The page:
Be nice, but have a thick skin. Kitchens and the food and beverage industry in general can have some rough moments, and a lot of times it can be a thankless job with long hours and holidays missed. So, it’s important to me that our staff always treat those around them with love and respect.
Don’t ask your team to do a single thing you wouldn’t do yourself. You cannot inspire, motivate and educate if you do not have your staff’s respect. This mentality goes for every aspect of our restaurants.
If you tell me you want to make this your career, own or manage or just be the best damn server you can be, then I’m getting you a copy of Danny Meyer’s "Setting the Table" as quickly as Amazon Prime will deliver. Encouragement and support go a long way.
As far as education goes, the learning should never stop. I am always looking to innovative people to inspire me to be better, and I try to instill that mentality in my crew as well. It’s important to be hungry in this industry – but just remember you need to be just as hungry for the knowledge as you are for the food.
My daughter inspires me to continue to work and excel in this industry. She is my world. I will put in as many hours as I need to so that I may ensure that she never goes without and can do anything she dreams of. Also, I love horses. And they aren’t cheap. So basically, this is all for my kid and my ponies.
I would say that right now most of my inspiration comes from the environment around me. I live on an island (Edisto Island). I’m surrounded by some of the freshest, most delicious delicacies you can get your hands on. I can go offshore in May and catch a dolphin or wahoo and have it on a plate in hours. I also look to my friends and colleagues around me. My grill guy is the striker on my island’s only shrimp boat. He literally catches, heads and cooks what we serve. Sometimes all in the same day. How insanely lucky are we to have that? The farmer that grows our vegetables on the island is a buddy from high school. Our little girls play in the marsh together when he’s dropping off collards. The guy that keeps the shrimp boat and sells me our seafood is one of my oldest and dearest friends and is now one of my husband’s closest as well. The people we work alongside from the beginning of the process to the very end aren’t just business acquaintances and purveyors. They’re our family. This place, the low country and these people are my inspiration because anything less than my very best would be a disservice to all who are a part of the process.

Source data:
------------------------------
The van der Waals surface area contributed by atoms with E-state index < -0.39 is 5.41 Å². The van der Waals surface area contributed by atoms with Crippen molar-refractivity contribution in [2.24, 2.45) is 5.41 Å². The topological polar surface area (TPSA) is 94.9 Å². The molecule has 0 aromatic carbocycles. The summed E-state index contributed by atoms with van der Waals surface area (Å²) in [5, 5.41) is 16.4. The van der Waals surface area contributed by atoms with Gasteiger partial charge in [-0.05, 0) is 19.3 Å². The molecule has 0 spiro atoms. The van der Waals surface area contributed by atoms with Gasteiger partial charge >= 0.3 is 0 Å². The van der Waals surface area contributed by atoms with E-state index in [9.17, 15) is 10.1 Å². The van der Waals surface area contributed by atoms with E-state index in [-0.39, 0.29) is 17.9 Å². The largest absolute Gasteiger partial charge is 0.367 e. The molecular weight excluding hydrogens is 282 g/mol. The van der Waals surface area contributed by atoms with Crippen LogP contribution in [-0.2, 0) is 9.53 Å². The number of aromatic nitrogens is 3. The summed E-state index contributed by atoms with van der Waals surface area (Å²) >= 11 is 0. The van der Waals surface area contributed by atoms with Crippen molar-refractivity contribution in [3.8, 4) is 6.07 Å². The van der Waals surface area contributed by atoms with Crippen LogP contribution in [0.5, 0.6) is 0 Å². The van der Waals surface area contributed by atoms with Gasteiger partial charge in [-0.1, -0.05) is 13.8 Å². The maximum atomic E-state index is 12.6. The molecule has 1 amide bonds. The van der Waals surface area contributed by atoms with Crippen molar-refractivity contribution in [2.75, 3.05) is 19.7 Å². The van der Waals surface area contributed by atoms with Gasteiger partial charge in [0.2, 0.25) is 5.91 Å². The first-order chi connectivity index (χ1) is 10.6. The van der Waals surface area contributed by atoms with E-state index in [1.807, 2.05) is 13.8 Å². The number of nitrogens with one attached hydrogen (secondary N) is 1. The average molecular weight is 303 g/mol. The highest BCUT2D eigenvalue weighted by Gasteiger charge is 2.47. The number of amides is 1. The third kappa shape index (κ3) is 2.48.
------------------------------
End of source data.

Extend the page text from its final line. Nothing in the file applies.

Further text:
Honestly, I don’t think much about how being a woman has impacted my role as a leader. Perhaps it has something to do with being able to work alongside my husband, and in that regard I never feel alone. I see us as a pair and never just me being a “woman in the industry”. But also, being a woman should never limit me from my dreams and I hope others would feel the same.
To help maintain a work/life balance, we are always closed on Sundays. Of course, it would make more sense financially to be open 7 days a week, but we’ve found that the morale of the staff is better and that always ensures a day off with my husband and daughter. And if I’m ever having a particularly bad day, I can always tell my husband “I’m going to grab more shrimp” but really, I’m just fishing off the dock.
I acknowledge burnout when I can feel it coming on. I postponed a back surgery a few years ago because it was right before Thanksgiving, and I knew I needed to be at work. I caused irreparable damage because of that, and I regret it daily. So now I make a point of never letting work take priority over my health, whether physical or mental.

Disclaimer: Individuals featured in the Inspirational Career Timelines section have been nominated by peers, colleagues and/or other members of the hospitality industry. It is to the best of our knowledge that each individual has demonstrated leadership and acted as a positive role model for others.